The literature thus states 'at the close of the 20th century, organisational decision makers had a wealth of knowledge for ensuring a motivated workforce' (Latham & Ernst, 2006).
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In the 21st century, leadership themes are no longer be viewed as set of unique characteristics bestowed upon a single individual, rather these are based on the dynamic processes through which subordinate people relate to one other, both within an organisational and social environment.
The theories discussed in the literature provide a scholarly themed application of the trends placed on motivating, recognising, and rewarding behaviours among groups, teams and the individuals within these.
Identifies 'workplaces as increasingly being made-up of social identity groups',
Highlights the advent of 'technology (virtualisation) as increasingly linking people together',
Theoretically 'provides an appraisal framework of personal well-being',
Adopts 'theoretical frameworks' in terms of emotional, social, and physical factors,
Informs 'leadership is consistent to a collective of activities',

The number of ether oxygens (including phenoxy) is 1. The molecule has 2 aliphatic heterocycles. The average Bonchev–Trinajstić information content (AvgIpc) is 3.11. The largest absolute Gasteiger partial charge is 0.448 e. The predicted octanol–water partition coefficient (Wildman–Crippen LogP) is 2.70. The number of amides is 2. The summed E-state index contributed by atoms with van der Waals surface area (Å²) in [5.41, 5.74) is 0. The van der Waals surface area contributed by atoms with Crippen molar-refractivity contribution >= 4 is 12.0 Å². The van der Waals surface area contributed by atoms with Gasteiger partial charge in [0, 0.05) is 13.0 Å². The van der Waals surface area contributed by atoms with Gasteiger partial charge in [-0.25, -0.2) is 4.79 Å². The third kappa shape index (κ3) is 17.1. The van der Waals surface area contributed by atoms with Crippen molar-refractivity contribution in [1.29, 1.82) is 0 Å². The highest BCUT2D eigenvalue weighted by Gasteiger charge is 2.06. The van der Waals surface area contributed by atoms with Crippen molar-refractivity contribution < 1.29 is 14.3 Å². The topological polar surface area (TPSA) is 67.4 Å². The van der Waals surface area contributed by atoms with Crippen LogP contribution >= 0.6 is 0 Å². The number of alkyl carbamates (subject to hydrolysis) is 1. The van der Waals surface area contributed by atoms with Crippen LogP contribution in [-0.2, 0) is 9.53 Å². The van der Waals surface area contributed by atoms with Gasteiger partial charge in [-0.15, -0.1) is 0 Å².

(1) 'leaders' have an influence over group/organisational members (2) 'leaders' are able to enforce commitment and (3) alignment of group/organisational membership goals.
Very theoretical and somewhat difficult to both understand and implement for HR practitioners without some level of thorough understanding of the theoretical implications,
Effects of personality traits aren't necessarily well understood, due to the fact that people tend to choose tasks and work environments/situations that are congruent with their traits.
Cadwaller, S., Jarvis, C.B, Bitner, M.J. & Ostrom, A.L. (2010). Frontline employee motivation to participate in service innovation implementation. Journal of the Academy of Marketing Science, 38 (219-239)
Contributes to motivation research in marketing by adapting and extending a hierarchical conceptualisation from psychology.
The study coincided with a pilot test of a new customer self-service technology innovation.
Written survey's where conducted across 16 participating dealerships, questionnaires were administered to 328 sales and service employees with an assigned 'customer-contact' responsibility.